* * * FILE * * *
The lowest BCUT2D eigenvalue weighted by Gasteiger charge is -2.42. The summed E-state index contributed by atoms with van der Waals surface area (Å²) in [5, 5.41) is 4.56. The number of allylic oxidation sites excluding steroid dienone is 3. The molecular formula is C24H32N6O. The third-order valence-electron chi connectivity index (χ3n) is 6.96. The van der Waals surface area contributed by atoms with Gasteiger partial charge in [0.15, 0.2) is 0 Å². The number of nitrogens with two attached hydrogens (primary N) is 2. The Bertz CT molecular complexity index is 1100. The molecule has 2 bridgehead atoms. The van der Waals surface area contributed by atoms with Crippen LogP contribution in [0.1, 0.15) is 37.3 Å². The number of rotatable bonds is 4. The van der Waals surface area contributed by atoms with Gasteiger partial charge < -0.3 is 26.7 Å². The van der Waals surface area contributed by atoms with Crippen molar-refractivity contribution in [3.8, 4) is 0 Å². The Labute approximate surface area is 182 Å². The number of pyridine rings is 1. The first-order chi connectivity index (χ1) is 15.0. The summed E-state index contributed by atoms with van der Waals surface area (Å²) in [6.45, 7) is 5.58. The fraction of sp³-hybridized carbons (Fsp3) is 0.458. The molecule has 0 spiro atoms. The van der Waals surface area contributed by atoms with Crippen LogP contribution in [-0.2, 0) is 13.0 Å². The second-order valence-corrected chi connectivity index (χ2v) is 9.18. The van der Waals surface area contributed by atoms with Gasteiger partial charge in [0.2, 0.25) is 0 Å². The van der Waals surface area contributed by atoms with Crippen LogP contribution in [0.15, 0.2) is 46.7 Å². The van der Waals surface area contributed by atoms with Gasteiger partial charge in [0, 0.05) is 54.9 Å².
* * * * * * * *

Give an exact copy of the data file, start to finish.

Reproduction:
The lowest BCUT2D eigenvalue weighted by Gasteiger charge is -2.42. The summed E-state index contributed by atoms with van der Waals surface area (Å²) in [5, 5.41) is 4.56. The number of allylic oxidation sites excluding steroid dienone is 3. The molecular formula is C24H32N6O. The third-order valence-electron chi connectivity index (χ3n) is 6.96. The van der Waals surface area contributed by atoms with Gasteiger partial charge in [0.15, 0.2) is 0 Å². The number of nitrogens with two attached hydrogens (primary N) is 2. The Bertz CT molecular complexity index is 1100. The molecule has 2 bridgehead atoms. The van der Waals surface area contributed by atoms with Crippen LogP contribution in [0.1, 0.15) is 37.3 Å². The number of rotatable bonds is 4. The van der Waals surface area contributed by atoms with Gasteiger partial charge < -0.3 is 26.7 Å². The van der Waals surface area contributed by atoms with Crippen molar-refractivity contribution in [3.8, 4) is 0 Å². The Labute approximate surface area is 182 Å². The number of pyridine rings is 1. The first-order chi connectivity index (χ1) is 15.0. The summed E-state index contributed by atoms with van der Waals surface area (Å²) in [6.45, 7) is 5.58. The fraction of sp³-hybridized carbons (Fsp3) is 0.458. The molecule has 0 spiro atoms. The van der Waals surface area contributed by atoms with Crippen LogP contribution in [-0.2, 0) is 13.0 Å². The second-order valence-corrected chi connectivity index (χ2v) is 9.18. The van der Waals surface area contributed by atoms with Gasteiger partial charge in [0.2, 0.25) is 0 Å². The van der Waals surface area contributed by atoms with Crippen LogP contribution in [0.15, 0.2) is 46.7 Å². The van der Waals surface area contributed by atoms with Gasteiger partial charge in [0, 0.05) is 54.9 Å².